Andy Murray survived a monumental mid-match slump to beat Marcos Baghdatis today and reach week two of the French Open for the second successive year.
World number four Murray was in the comfort zone after winning the opening two sets before completely losing the plot, gifting his opponent seven successive games and a route back into the match.
But after going a break down in the fourth set on a sunny Suzanne Lenglen Court, the 23-year-old finally woke up to win 6-2 6-3 0-6 6-2 in two hours and 33 minutes to set up a last-16 clash with Tomas Berdych or John Isner.
Murray had lost his two previous meetings with former Australian Open finalist Baghdatis, although they had not played since 2007.
The pair had moved in opposite directions following that match, Murray soaring to as high as second in the rankings and the Cypriot slumping from eighth to outside to top 150.
But the past year has seen mini-resurgence from the 24-year-old, who is up to 30th in the world and even beat Roger Federer at Indian Wells in March.
After late starts in his two-day second-round win over Juan Ignacio Chela, quick finishes in the first three matches on Suzanne Lenglen meant Murray was on court today before 3.30pm local time.
That did not prevent a repeat of his early struggles in rounds one and two, the Scot facing a break point and several deuces in his opening two service games.
He held both and was gifted a break of his own in game five thanks to two bad errors from the Cypriot.
Murray's tactics were similar to those against Chela, the 23-year-old happy to trade groundstrokes with his opponent from the back of the court and wait for mistakes.
Baghdatis obliged again in game seven to hand him another two break points, Murray taking the second.
Serving out the set proved little more than a formality for the Scot, who claimed a fifth straight game.
Baghdatis dropped serve again in a marathon opening game of the second set, Murray finally breaking at the fifth time of asking when the Cypriot netted.
He would have been furious with himself, therefore, for limply handing the break back to his opponent in the very next game.
Murray fought back from 30-0 down to fashion two break points in game three but could not convert.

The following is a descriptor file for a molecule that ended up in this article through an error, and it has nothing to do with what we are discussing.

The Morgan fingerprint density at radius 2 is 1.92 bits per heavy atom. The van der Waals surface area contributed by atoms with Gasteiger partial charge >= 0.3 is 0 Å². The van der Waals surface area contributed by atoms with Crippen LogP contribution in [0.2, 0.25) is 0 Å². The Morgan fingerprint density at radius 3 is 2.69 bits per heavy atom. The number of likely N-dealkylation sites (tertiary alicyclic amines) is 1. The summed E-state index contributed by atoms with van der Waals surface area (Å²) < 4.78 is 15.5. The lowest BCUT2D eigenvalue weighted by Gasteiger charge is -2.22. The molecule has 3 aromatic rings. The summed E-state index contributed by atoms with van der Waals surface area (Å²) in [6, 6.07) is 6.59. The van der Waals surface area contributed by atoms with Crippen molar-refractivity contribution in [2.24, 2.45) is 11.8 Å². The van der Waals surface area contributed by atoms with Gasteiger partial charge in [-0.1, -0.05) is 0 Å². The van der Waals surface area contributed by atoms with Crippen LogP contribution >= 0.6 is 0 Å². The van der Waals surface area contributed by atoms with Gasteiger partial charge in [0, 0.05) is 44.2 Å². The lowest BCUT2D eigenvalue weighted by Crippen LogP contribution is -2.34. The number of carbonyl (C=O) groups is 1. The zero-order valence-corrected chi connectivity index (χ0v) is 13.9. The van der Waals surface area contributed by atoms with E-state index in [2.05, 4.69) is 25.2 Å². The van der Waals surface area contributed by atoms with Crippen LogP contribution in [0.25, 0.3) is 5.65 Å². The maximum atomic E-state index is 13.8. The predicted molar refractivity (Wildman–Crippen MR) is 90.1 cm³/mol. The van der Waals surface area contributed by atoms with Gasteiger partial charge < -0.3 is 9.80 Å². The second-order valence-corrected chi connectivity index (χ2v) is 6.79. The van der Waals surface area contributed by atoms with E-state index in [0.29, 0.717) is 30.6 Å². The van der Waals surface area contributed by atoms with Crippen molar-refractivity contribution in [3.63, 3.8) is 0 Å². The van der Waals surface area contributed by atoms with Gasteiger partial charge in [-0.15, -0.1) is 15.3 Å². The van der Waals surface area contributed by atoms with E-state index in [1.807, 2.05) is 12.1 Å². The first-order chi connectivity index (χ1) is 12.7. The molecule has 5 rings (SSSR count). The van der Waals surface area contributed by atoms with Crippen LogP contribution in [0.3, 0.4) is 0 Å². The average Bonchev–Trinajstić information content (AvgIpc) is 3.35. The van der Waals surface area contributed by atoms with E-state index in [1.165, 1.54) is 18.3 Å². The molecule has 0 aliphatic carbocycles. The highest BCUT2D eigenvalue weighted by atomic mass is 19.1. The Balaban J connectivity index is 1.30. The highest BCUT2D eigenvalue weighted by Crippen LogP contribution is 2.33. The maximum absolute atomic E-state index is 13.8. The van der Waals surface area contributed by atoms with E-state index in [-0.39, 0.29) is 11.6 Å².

Baghdatis was looking disinterested one minute and all too eager the next, shipping and saving another two break points in an interminable fifth game before Murray punished a third with a fine forehand winner.
This time, he held his own serve and again before a delightful backhand volley set up two set points on the serve of Baghdatis, who double-faulted for a sixth time to gift him a 2-0 lead.
The second set had lasted a gruelling 56 minutes and Murray endured an alarming slump at the start of the third, falling 0-40 down before netting to hand Baghdatis a break to 15.
The Cypriot crashed himself from 30-0 up to 30-40 in the next before holding, but Murray was now really struggling on serve, Baghdatis all too easily securing a double-break and a 3-0 lead.
The 25th seed had upped the aggression and Murray was failing to respond, surrendering serve again for a 5-0 deficit.
Having seemingly given up on the set, Murray allowed his opponent to serve it out and regrouped for the fourth.
If that was the plan, it immediately backfired as he was broken courtesy of a double-fault.
Baghdatis showed some charity in the next to allow him to end his seven-game losing streak by breaking straight back.
Despite being taken to deuce, Murray then held for the first time in five service games.
Indeed, both men found holding uncharacteristically straightforward until Murray snatched Baghdatis' serve in game six courtesy of a wonderful crosscourt backhand the Cypriot simply could not handle.
Baghdatis was not even able to force his opponent to serve for the match, a Murray drop shot clinching it at the first time of asking.